Do not suppose that Isaac was bound so he would not escape. No, he was in willing submission. The Lord Jesus was likewise bound by soldiers even though there was no thought of His fleeing.
After his one question Isaac resumed the position and the character of the innocent, sacrificial lamb.
Genesis 22:11 But the Angel of the LORD called to him from heaven and said, “Abraham, Abraham!” So he said, “Here I am.”
Genesis 22:12 And He said, “Do not lay your hand on the lad, or do anything to him; for now I know that you fear God, since you have not withheld your son, your only son, from Me.”
Awesome! What a rush of relief must have flooded their hearts.
Think, too, of the feelings of Jesus and His Father at that moment. The “Angel of the Lord” – that’s Jesus in a pre-incarnation appearance. He and His Father were watching a living parable of what for them would be the reality.
Genesis 22:13 Then Abraham lifted his eyes and looked, and there behind him was a ram caught in a thicket by its horns. So Abraham went and took the ram, and offered it up for a burnt offering instead of his son.
Genesis 22:14 And Abraham called the name of the place, The-LORD-Will-Provide; as it is said to this day, “In the Mount of the LORD it shall be provided.”
Why a “ram” and not a lamb? Abraham’s statement that “God will provide Himself the lamb” carries more prophetic weight this way. If God provided a lamb right then, we’d think this was a prophecy that was immediately fulfilled instead of one looking down through the centuries to the Lamb of God Who takes away the sin of the world.
In other words, the ram caught in the thicket by its horns was not what Abraham meant by his earlier statement concerning a lamb.
Human sacrifice fell short. It could not avail. A sacrifice still needed to be made. A substitute was still necessary. Without the shedding of blood there can be no forgiveness of your sins.
“The Lord will provide” is Jehovah-Jireh.
It commemorated the present in that God did provide a ram instead of Isaac.
It also contemplated the future when God would provide Himself the Lamb.
Geography is important here, too. Mount Moriah is not a single peak but rather an elongated ridge with several peaks. The place where Abraham offered up Isaac on Mount Moriah would later become the site of Solomon’s Temple where offering was made for sin.
Just above the place that Abraham offered Isaac and the place where the Temple was located is Calvary – the very place where God provided Himself the Lamb as the sacrifice for the sins of the world.
Genesis 22:15 Then the Angel of the LORD called to Abraham a second time out of heaven,
Genesis 22:16 and said: “By Myself I have sworn, says the LORD, because you have done this thing, and have not withheld your son, your only son –
Genesis 22:17 blessing I will bless you, and multiplying I will multiply your descendants as the stars of the heaven and as the sand which is on the seashore; and your descendants shall possess the gate of their enemies.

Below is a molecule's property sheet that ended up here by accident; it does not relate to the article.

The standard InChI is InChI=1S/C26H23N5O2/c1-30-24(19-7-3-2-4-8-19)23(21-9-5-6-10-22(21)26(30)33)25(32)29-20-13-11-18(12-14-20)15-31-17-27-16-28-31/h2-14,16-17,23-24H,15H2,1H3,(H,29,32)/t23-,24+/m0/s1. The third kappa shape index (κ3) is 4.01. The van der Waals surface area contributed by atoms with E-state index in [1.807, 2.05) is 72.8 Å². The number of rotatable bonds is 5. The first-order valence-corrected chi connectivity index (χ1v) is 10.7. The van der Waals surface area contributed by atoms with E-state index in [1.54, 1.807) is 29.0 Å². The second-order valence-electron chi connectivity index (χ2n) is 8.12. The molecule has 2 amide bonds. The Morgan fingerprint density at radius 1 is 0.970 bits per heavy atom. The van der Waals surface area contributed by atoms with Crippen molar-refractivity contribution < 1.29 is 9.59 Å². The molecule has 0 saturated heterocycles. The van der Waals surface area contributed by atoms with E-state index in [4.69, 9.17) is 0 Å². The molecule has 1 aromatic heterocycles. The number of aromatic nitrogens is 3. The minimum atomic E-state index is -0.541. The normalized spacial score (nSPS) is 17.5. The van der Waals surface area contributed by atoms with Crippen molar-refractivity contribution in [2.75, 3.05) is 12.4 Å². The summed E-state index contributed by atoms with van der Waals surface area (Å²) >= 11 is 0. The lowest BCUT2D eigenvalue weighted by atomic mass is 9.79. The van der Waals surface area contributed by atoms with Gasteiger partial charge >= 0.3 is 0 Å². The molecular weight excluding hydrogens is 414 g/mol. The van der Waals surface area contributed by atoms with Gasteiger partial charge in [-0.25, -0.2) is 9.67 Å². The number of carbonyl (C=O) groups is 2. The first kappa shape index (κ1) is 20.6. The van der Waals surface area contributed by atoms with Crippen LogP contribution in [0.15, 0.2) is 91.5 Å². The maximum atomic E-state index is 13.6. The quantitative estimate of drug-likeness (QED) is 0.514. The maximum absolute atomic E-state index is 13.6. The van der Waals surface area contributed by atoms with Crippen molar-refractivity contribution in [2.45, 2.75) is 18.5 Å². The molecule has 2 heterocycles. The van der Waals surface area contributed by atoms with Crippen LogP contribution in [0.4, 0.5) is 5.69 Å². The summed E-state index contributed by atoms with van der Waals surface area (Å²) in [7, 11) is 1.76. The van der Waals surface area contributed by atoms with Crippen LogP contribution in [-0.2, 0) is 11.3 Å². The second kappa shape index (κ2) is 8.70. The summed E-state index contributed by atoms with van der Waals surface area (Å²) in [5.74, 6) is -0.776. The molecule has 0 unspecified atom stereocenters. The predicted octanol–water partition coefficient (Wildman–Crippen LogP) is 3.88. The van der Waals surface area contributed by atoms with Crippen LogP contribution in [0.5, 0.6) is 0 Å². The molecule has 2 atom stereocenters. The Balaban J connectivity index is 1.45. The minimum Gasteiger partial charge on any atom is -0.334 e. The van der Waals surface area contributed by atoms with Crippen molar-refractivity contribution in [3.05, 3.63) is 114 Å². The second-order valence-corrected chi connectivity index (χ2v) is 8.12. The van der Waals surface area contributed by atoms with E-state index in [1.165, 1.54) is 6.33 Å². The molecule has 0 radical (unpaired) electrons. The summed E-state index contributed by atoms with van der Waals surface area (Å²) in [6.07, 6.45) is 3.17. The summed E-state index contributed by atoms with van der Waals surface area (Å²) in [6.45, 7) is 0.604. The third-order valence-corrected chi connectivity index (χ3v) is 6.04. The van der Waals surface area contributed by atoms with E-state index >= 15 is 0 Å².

Genesis 22:18 In your seed all the nations of the earth shall be blessed, because you have obeyed My voice.”
God had already made these unconditional promises to Abraham. They were not contingent upon his works. His works were consistent, however, with his faith. The test proved his faith, it showed it, by his works.
Genesis 22:19 So Abraham returned to his young men, and they rose and went together to Beersheba; and Abraham dwelt at Beersheba.
Where was Isaac? Obviously, Isaac also returned with Abraham and the two young men. Hold that thought for a moment as we read the closing verses.
Genesis 22:20 Now it came to pass after these things that it was told Abraham, saying, “Indeed Milcah also has borne children to your brother Nahor:
Genesis 22:21 Huz his firstborn, Buz his brother, Kemuel the father of Aram,
Genesis 22:22 Chesed, Hazo, Pildash, Jidlaph, and Bethuel.”
Genesis 22:23 And Bethuel begot Rebekah. These eight Milcah bore to Nahor, Abraham’s brother.
Genesis 22:24 His concubine, whose name was Reumah, also bore Tebah, Gaham, Thahash, and Maachah.
Underline the name “Rebekah.” This genealogy shows us where Isaac’s future bride is going to come from.
Isaac is curiously absent from Genesis from the time he was offered on Mount Moriah until he receives his bride.
Sound like anyone we know? After He died on the Cross Jesus Christ rose from the dead, He ascended into Heaven, and will be physically absent from the earth until He receives His bride.
He will receive His bride, the church, when He comes to resurrect and rapture us just prior to the seven year Great Tribulation.
People still get upset at God asking Abraham to sacrifice Isaac. They try to twist it to show God is cruel and capricious.
No, it was a superb telling, on a very human level, of God’s plan before the foundation of the earth to save lost human beings. A few centuries later John the Baptist would identify Jesus by declaring, “Behold! The Lamb of God who takes away the sin of the world.”
He knew that in Jesus God provided Himself the Lamb.